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"Smile education": After COVID-19, Japanese need to relearn how to smile - voila! news

2023-06-08T06:52:17.085Z

Highlights: Even after the requirement to wear masks was abolished in Japan, most of the population continues to use them. The widespread use of masks, which was widespread even before the pandemic, has caused many in the country to forget how to go without them. "I didn't use my facial muscles much during COVID," said <>-year-old Himaori Yoshida. Now, to regain the ability to walk around with a straight face, she hired a "smile instructor"


Even after the requirement to wear masks was abolished in Japan, most of the population continues to use them. The widespread use of masks, which was widespread even before the pandemic, has caused many in the country to forget how to go without them. 3 years into the outbreak of the pandemic, Japanese take courses with a smile: "I did not use my facial muscles much during the corona"


Video: WHO chief executive says we are already seeing the end of the coronavirus pandemic (Photo: Reuters)

While the post-COVID-20 world is slowly weaning itself off masks, in Japan, masks were widespread long before the pandemic and many used them to fight seasonal diseases. However, their use surged as it became official government guidance to combat the pandemic. Three years after the outbreak of the virus, many in Japan still did not go out in public without a mask, even after the government lifted its recommendations last March.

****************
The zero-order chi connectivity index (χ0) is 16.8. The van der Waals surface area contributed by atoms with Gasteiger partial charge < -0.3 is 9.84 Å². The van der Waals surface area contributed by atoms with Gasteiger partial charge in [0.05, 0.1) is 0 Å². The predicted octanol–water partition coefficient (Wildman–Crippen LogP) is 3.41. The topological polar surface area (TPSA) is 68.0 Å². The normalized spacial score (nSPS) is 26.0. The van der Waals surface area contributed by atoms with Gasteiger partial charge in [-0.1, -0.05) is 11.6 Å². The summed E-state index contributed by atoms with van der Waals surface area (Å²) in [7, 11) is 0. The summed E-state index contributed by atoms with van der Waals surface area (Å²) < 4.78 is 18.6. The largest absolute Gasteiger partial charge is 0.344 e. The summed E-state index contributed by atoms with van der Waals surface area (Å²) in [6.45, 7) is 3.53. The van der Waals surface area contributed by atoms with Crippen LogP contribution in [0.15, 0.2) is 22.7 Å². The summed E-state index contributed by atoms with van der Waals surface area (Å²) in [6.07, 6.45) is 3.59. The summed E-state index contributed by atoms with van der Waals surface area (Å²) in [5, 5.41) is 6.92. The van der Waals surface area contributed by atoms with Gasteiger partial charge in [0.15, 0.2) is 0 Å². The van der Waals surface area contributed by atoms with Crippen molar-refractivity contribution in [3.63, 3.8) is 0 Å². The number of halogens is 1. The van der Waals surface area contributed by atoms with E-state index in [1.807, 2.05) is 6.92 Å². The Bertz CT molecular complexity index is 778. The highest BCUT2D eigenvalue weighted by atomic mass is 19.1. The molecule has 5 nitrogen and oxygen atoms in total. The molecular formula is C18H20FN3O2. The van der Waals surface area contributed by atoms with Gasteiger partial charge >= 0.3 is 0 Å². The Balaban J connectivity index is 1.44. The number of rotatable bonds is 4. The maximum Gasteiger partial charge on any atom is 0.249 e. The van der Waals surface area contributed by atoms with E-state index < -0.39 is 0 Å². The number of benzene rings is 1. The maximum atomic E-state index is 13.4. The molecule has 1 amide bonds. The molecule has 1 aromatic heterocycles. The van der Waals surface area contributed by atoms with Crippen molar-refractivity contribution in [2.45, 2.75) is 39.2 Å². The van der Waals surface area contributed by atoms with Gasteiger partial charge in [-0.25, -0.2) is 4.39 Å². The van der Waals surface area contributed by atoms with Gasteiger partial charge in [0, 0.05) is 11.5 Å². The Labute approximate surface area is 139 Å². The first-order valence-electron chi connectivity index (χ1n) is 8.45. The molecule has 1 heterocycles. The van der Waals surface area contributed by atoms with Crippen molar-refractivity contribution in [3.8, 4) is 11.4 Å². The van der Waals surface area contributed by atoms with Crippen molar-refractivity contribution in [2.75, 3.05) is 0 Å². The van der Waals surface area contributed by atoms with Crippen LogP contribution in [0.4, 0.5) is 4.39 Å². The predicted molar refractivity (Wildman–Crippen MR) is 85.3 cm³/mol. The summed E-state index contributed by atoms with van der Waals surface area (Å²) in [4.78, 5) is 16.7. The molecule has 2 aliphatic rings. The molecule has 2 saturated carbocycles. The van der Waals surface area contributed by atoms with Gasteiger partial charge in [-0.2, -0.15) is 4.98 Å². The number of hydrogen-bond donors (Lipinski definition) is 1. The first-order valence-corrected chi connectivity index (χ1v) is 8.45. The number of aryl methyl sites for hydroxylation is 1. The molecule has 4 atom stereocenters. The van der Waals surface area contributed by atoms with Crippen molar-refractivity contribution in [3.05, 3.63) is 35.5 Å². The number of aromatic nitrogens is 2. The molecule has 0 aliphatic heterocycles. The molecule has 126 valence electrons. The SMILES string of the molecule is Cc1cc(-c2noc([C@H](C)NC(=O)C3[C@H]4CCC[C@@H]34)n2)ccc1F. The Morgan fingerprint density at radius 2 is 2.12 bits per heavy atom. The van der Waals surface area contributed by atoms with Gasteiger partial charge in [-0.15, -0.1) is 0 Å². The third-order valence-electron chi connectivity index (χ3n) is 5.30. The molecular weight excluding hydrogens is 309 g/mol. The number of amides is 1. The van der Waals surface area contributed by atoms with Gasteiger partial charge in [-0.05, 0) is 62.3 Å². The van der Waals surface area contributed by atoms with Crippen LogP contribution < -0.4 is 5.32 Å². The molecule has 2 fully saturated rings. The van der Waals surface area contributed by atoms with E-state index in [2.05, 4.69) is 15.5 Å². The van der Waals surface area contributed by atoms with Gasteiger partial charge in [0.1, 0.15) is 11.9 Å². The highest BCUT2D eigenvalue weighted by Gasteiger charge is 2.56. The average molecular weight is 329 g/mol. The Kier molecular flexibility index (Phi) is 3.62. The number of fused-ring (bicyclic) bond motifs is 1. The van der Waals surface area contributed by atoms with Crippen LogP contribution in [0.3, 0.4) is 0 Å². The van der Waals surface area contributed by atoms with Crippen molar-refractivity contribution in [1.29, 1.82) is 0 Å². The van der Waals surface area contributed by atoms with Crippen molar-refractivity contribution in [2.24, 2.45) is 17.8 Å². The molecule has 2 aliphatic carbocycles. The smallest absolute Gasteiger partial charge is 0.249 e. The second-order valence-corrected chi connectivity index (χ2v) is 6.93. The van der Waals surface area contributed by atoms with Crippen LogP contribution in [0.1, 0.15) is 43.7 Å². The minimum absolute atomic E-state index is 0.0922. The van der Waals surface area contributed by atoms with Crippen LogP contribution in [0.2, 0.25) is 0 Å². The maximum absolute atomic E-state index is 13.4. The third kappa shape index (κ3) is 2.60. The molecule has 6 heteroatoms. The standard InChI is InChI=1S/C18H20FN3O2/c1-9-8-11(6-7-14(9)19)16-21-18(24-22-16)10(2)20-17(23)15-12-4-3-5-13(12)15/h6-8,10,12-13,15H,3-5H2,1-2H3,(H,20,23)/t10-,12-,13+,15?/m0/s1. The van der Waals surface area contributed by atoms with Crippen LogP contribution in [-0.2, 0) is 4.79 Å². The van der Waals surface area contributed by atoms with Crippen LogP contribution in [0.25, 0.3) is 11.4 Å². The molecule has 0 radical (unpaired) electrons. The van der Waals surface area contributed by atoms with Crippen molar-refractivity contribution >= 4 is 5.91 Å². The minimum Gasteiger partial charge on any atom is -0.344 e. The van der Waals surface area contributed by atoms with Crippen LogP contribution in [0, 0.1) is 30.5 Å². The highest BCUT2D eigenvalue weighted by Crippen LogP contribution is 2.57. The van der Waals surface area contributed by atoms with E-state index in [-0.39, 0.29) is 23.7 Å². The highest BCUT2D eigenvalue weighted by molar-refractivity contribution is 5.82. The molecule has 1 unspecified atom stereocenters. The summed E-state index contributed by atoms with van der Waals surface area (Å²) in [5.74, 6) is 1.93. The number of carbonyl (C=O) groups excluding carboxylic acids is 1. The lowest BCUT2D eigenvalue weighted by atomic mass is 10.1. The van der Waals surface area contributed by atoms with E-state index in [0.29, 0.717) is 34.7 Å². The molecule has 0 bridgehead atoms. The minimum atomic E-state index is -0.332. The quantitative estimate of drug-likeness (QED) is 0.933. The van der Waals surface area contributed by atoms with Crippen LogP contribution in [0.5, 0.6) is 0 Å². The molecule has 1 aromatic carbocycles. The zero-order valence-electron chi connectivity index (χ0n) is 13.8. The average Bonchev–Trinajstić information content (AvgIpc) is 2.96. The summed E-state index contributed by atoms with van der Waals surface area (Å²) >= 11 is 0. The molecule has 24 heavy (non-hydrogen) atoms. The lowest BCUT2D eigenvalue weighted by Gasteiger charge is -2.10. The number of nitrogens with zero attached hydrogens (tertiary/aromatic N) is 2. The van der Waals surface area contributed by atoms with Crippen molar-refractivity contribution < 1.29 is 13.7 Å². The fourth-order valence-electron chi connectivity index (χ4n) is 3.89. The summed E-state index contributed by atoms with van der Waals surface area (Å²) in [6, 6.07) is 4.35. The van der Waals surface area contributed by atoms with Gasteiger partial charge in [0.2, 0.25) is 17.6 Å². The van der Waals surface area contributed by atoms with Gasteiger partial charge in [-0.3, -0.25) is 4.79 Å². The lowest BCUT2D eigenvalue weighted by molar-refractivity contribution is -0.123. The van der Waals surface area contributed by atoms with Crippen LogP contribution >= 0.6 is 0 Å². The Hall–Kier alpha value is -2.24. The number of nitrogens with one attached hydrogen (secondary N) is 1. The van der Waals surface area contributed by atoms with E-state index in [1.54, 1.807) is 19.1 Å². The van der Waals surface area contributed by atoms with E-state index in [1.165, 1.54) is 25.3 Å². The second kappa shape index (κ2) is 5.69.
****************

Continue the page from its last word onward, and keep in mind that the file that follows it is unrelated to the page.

Himaori Yoshida was one of many in Japan who forgot how to go about things without masks. "I didn't use my facial muscles much during COVID," said <>-year-old Yoshida. Now, to regain the ability to walk around with a straight face, she hired a "smile instructor," saying it was "good training" to help her prepare for entering the workforce.

Yoshida and her classmates, mostly young people, are taught by their teacher Keiko Kavanaugh how to smile. In one exercise in class, she asks them to hold mirrors in front of their faces and stretch the sides of their mouths with their fingers.

Armored people with masks on the streets of Osaka, Japan, Corona, March 14, 2020(Photo: Reuters)

Demand for Kavanaugh's course, called Education for a Smile, has quadrupled, including the demand for private lessons, which cost 7,700 yen, or about 200 shekels. "I think people just have a growing need to smile," she said. "Culturally, a smile signifies that I don't hold a gun and don't threaten you," she explained.

A poll conducted by Japan's public broadcaster last month showed that 55% of Japanese still wear masks as often as they would when government guidelines required it. Only 8% stopped completely.

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  • coronavirus

Source: walla

All news articles on 2023-06-08

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